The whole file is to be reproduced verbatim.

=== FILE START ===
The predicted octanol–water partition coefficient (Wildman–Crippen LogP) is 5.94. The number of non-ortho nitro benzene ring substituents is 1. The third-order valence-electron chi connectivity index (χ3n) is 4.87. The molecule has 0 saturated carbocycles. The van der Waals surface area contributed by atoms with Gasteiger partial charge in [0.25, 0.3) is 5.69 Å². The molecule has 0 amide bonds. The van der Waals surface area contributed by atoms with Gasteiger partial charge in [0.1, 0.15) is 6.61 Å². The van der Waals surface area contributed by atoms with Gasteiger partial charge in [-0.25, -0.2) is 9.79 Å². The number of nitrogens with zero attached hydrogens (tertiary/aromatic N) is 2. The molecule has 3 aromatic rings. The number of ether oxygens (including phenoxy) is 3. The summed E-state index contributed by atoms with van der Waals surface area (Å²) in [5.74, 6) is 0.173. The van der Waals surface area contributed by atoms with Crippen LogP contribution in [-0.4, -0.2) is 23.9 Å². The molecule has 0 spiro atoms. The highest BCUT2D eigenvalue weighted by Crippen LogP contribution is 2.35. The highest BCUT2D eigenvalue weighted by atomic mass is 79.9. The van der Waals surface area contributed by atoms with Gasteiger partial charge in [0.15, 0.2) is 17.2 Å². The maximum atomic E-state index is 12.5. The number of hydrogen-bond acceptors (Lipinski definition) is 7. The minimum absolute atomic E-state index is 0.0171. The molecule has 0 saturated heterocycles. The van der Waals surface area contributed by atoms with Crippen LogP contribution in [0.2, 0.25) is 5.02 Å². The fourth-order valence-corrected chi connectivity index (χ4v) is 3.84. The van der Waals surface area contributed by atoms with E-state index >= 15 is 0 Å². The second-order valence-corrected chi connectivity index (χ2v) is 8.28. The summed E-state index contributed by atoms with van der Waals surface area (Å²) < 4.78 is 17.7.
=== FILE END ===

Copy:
The predicted octanol–water partition coefficient (Wildman–Crippen LogP) is 5.94. The number of non-ortho nitro benzene ring substituents is 1. The third-order valence-electron chi connectivity index (χ3n) is 4.87. The molecule has 0 saturated carbocycles. The van der Waals surface area contributed by atoms with Gasteiger partial charge in [0.25, 0.3) is 5.69 Å². The molecule has 0 amide bonds. The van der Waals surface area contributed by atoms with Gasteiger partial charge in [0.1, 0.15) is 6.61 Å². The van der Waals surface area contributed by atoms with Gasteiger partial charge in [-0.25, -0.2) is 9.79 Å². The number of nitrogens with zero attached hydrogens (tertiary/aromatic N) is 2. The molecule has 3 aromatic rings. The number of ether oxygens (including phenoxy) is 3. The summed E-state index contributed by atoms with van der Waals surface area (Å²) in [5.74, 6) is 0.173. The van der Waals surface area contributed by atoms with Crippen LogP contribution in [-0.4, -0.2) is 23.9 Å². The molecule has 0 spiro atoms. The highest BCUT2D eigenvalue weighted by Crippen LogP contribution is 2.35. The highest BCUT2D eigenvalue weighted by atomic mass is 79.9. The van der Waals surface area contributed by atoms with Gasteiger partial charge in [0.15, 0.2) is 17.2 Å². The maximum atomic E-state index is 12.5. The number of hydrogen-bond acceptors (Lipinski definition) is 7. The minimum absolute atomic E-state index is 0.0171. The molecule has 0 saturated heterocycles. The van der Waals surface area contributed by atoms with Crippen LogP contribution in [0.2, 0.25) is 5.02 Å². The fourth-order valence-corrected chi connectivity index (χ4v) is 3.84. The van der Waals surface area contributed by atoms with E-state index >= 15 is 0 Å². The second-order valence-corrected chi connectivity index (χ2v) is 8.28. The summed E-state index contributed by atoms with van der Waals surface area (Å²) < 4.78 is 17.7.